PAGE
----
The Quarterly Review

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William Gifford, Sir John Taylor Coleridge, John Gibson Lockhart, Whitwell Elwin, William Macpherson, William Smith, Sir John Murray (IV), Rowland Edmund Prothero (Baron Ernle)
John Murray, 1853
 

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Page 188 - The budding twigs spread out their fan, To catch the breezy air ; And I must think, do all I can, That there was pleasure there.
Page 200 - There are in the piece those profound touches of the human heart which I find three or four times in " The Robbers " of Schiller, and often in Shakespeare, but in Wordsworth there are no inequalities.
Page 232 - The witchery of the soft blue sky ! 'On a fair prospect some have looked And felt, as I have heard them say, As if the moving time had been A thing as steadfast as the scene On which they gazed themselves away.
Page 59 - And be it enacted, that the superintendence, direction, and control of the whole civil and military Government of all the said territories and revenues in India shall be and is hereby invested in a Governor-General and Counsellors, to be styled "The Governor General of India in Council.
Page 475 - Call on a business man at business times only, and on business; transact your business, and go about your business, in order to give him time to finish his business.
Page 231 - A primrose by a river's brim A yellow primrose was to him, And it was nothing more...
Page 192 - We went staff in hand, without knapsacks, and carrying each his needments tied up in a pocket handkerchief, with about twenty pounds apiece in our pockets. We crossed from Dover and landed at Calais on the eve of the day when the king was to swear fidelity to the new constitution : an event which was solemnised with due pomp at Calais. On the afternoon of that day we started, and slept at Ardres.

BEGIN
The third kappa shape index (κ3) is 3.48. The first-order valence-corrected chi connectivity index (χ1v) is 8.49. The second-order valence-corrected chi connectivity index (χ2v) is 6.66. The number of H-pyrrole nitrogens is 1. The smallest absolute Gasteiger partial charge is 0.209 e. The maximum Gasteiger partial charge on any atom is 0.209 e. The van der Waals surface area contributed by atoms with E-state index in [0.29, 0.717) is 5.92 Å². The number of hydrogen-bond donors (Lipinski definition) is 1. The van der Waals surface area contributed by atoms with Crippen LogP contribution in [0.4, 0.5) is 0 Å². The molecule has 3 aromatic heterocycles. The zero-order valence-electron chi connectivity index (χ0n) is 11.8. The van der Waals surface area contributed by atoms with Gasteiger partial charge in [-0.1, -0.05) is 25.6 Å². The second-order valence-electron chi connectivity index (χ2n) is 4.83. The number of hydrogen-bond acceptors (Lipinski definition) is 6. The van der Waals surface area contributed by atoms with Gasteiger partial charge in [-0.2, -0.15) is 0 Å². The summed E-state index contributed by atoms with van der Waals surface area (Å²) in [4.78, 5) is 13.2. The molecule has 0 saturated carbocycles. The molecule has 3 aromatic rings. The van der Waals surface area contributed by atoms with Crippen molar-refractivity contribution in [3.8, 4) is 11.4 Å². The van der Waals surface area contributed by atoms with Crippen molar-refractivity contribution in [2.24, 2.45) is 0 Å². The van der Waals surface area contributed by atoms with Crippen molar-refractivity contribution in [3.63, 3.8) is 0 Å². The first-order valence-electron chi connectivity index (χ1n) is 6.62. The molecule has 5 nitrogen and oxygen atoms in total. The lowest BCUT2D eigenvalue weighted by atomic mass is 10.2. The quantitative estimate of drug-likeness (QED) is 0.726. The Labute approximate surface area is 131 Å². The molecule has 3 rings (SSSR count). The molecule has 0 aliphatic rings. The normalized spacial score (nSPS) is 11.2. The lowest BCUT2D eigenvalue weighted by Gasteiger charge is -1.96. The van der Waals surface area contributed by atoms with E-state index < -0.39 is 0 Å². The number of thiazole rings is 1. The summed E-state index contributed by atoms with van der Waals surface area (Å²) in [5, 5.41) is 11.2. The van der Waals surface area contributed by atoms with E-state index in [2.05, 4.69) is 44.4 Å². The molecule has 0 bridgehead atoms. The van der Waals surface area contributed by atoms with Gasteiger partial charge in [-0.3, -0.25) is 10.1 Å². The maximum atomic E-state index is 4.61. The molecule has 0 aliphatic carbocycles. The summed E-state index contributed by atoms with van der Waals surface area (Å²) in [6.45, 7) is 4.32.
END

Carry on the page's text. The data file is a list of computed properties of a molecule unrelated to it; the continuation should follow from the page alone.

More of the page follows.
Page 388 - I hope my dear wife and daughter will not be over-anxious if we should not return by the time they have fixed upon ; and I must beg of you to give them the benefit of your advice and experience when that arrives, for you know well, that even after the second winter, without success in our object, we should wish to try some other channel, if the state of our provisions, and the health of the crews, justify it.
Page 440 - This was naturally attended with strong expressions of resentment and disgust of his Ministers, and of personal abhorrence of Lord North, whom he charged with treachery and ingratitude of the blackest nature. He repeated, that to such a Ministry he never would give his confidence, and that he would take the first moment for dismissing them.
Page 41 - Republics are created by the virtue, public spirit, and intelligence of the citizens. They fall when the wise are banished from the public councils because they dare to be honest, and the profligate are rewarded because they flatter the people in order to betray them.

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